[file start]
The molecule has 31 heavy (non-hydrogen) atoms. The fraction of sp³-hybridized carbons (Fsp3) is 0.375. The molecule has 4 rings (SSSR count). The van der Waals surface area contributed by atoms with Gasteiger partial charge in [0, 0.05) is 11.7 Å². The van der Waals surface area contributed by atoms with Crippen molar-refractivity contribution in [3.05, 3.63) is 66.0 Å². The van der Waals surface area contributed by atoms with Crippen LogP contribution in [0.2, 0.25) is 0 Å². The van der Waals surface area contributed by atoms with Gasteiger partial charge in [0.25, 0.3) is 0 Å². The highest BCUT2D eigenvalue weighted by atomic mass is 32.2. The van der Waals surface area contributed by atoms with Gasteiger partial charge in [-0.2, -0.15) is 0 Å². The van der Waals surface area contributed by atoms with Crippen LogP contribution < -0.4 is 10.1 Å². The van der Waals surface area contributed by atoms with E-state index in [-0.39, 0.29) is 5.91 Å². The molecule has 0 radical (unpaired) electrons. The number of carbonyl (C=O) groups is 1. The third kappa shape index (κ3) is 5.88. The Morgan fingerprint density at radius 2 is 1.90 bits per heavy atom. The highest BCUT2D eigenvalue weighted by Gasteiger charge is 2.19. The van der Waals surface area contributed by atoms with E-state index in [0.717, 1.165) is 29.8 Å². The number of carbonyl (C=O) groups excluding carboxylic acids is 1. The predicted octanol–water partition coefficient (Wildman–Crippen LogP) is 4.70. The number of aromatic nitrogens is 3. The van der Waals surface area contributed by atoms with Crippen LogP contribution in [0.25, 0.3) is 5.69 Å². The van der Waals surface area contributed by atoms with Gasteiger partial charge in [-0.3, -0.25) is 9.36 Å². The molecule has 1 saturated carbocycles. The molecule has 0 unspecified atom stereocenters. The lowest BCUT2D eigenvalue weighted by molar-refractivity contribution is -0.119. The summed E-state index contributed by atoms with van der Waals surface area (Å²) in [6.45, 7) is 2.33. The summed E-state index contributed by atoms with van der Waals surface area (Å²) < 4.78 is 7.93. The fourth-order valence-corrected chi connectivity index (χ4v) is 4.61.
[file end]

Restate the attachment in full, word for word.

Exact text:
The molecule has 31 heavy (non-hydrogen) atoms. The fraction of sp³-hybridized carbons (Fsp3) is 0.375. The molecule has 4 rings (SSSR count). The van der Waals surface area contributed by atoms with Gasteiger partial charge in [0, 0.05) is 11.7 Å². The van der Waals surface area contributed by atoms with Crippen molar-refractivity contribution in [3.05, 3.63) is 66.0 Å². The van der Waals surface area contributed by atoms with Crippen LogP contribution in [0.2, 0.25) is 0 Å². The van der Waals surface area contributed by atoms with Gasteiger partial charge in [0.25, 0.3) is 0 Å². The highest BCUT2D eigenvalue weighted by atomic mass is 32.2. The van der Waals surface area contributed by atoms with Gasteiger partial charge in [-0.2, -0.15) is 0 Å². The van der Waals surface area contributed by atoms with Crippen LogP contribution < -0.4 is 10.1 Å². The van der Waals surface area contributed by atoms with E-state index in [-0.39, 0.29) is 5.91 Å². The molecule has 0 radical (unpaired) electrons. The number of carbonyl (C=O) groups is 1. The third kappa shape index (κ3) is 5.88. The Morgan fingerprint density at radius 2 is 1.90 bits per heavy atom. The highest BCUT2D eigenvalue weighted by Gasteiger charge is 2.19. The van der Waals surface area contributed by atoms with E-state index in [0.717, 1.165) is 29.8 Å². The number of carbonyl (C=O) groups excluding carboxylic acids is 1. The predicted octanol–water partition coefficient (Wildman–Crippen LogP) is 4.70. The number of aromatic nitrogens is 3. The van der Waals surface area contributed by atoms with Crippen LogP contribution in [0.25, 0.3) is 5.69 Å². The van der Waals surface area contributed by atoms with Gasteiger partial charge in [-0.3, -0.25) is 9.36 Å². The molecule has 1 saturated carbocycles. The molecule has 0 unspecified atom stereocenters. The lowest BCUT2D eigenvalue weighted by molar-refractivity contribution is -0.119. The summed E-state index contributed by atoms with van der Waals surface area (Å²) in [6.45, 7) is 2.33. The summed E-state index contributed by atoms with van der Waals surface area (Å²) < 4.78 is 7.93. The fourth-order valence-corrected chi connectivity index (χ4v) is 4.61.